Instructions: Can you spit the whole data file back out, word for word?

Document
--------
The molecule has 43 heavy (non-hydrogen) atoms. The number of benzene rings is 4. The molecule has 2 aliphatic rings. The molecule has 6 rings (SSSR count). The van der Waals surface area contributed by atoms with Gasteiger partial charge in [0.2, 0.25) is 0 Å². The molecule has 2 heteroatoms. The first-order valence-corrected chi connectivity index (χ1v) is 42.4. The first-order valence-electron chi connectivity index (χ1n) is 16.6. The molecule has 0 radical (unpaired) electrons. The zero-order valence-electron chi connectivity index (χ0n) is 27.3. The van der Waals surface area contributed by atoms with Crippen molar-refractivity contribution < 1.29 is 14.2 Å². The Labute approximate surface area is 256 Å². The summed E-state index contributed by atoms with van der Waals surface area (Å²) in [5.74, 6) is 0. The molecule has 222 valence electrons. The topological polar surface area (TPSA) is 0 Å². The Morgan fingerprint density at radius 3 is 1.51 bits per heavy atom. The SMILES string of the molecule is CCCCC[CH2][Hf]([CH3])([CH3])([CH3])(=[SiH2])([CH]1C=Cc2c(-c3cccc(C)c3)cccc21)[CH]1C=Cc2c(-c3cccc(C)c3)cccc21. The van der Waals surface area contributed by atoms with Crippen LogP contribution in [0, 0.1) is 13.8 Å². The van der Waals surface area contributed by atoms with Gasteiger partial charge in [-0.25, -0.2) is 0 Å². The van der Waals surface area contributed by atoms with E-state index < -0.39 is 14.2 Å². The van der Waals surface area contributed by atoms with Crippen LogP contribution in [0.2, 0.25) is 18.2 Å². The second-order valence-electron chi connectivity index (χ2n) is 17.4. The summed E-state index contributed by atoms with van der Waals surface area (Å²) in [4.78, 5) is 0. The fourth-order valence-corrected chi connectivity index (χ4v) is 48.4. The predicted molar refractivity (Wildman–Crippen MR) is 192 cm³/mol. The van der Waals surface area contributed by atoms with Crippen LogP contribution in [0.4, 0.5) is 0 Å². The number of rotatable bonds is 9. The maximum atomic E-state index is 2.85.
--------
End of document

The molecule has 43 heavy (non-hydrogen) atoms. The number of benzene rings is 4. The molecule has 2 aliphatic rings. The molecule has 6 rings (SSSR count). The van der Waals surface area contributed by atoms with Gasteiger partial charge in [0.2, 0.25) is 0 Å². The molecule has 2 heteroatoms. The first-order valence-corrected chi connectivity index (χ1v) is 42.4. The first-order valence-electron chi connectivity index (χ1n) is 16.6. The molecule has 0 radical (unpaired) electrons. The zero-order valence-electron chi connectivity index (χ0n) is 27.3. The van der Waals surface area contributed by atoms with Crippen molar-refractivity contribution < 1.29 is 14.2 Å². The Labute approximate surface area is 256 Å². The summed E-state index contributed by atoms with van der Waals surface area (Å²) in [5.74, 6) is 0. The molecule has 222 valence electrons. The topological polar surface area (TPSA) is 0 Å². The Morgan fingerprint density at radius 3 is 1.51 bits per heavy atom. The SMILES string of the molecule is CCCCC[CH2][Hf]([CH3])([CH3])([CH3])(=[SiH2])([CH]1C=Cc2c(-c3cccc(C)c3)cccc21)[CH]1C=Cc2c(-c3cccc(C)c3)cccc21. The van der Waals surface area contributed by atoms with Crippen LogP contribution in [0, 0.1) is 13.8 Å². The van der Waals surface area contributed by atoms with Gasteiger partial charge in [-0.25, -0.2) is 0 Å². The van der Waals surface area contributed by atoms with E-state index < -0.39 is 14.2 Å². The van der Waals surface area contributed by atoms with Crippen LogP contribution in [0.2, 0.25) is 18.2 Å². The second-order valence-electron chi connectivity index (χ2n) is 17.4. The summed E-state index contributed by atoms with van der Waals surface area (Å²) in [4.78, 5) is 0. The fourth-order valence-corrected chi connectivity index (χ4v) is 48.4. The predicted molar refractivity (Wildman–Crippen MR) is 192 cm³/mol. The van der Waals surface area contributed by atoms with Crippen LogP contribution in [0.4, 0.5) is 0 Å². The number of rotatable bonds is 9. The maximum atomic E-state index is 2.85.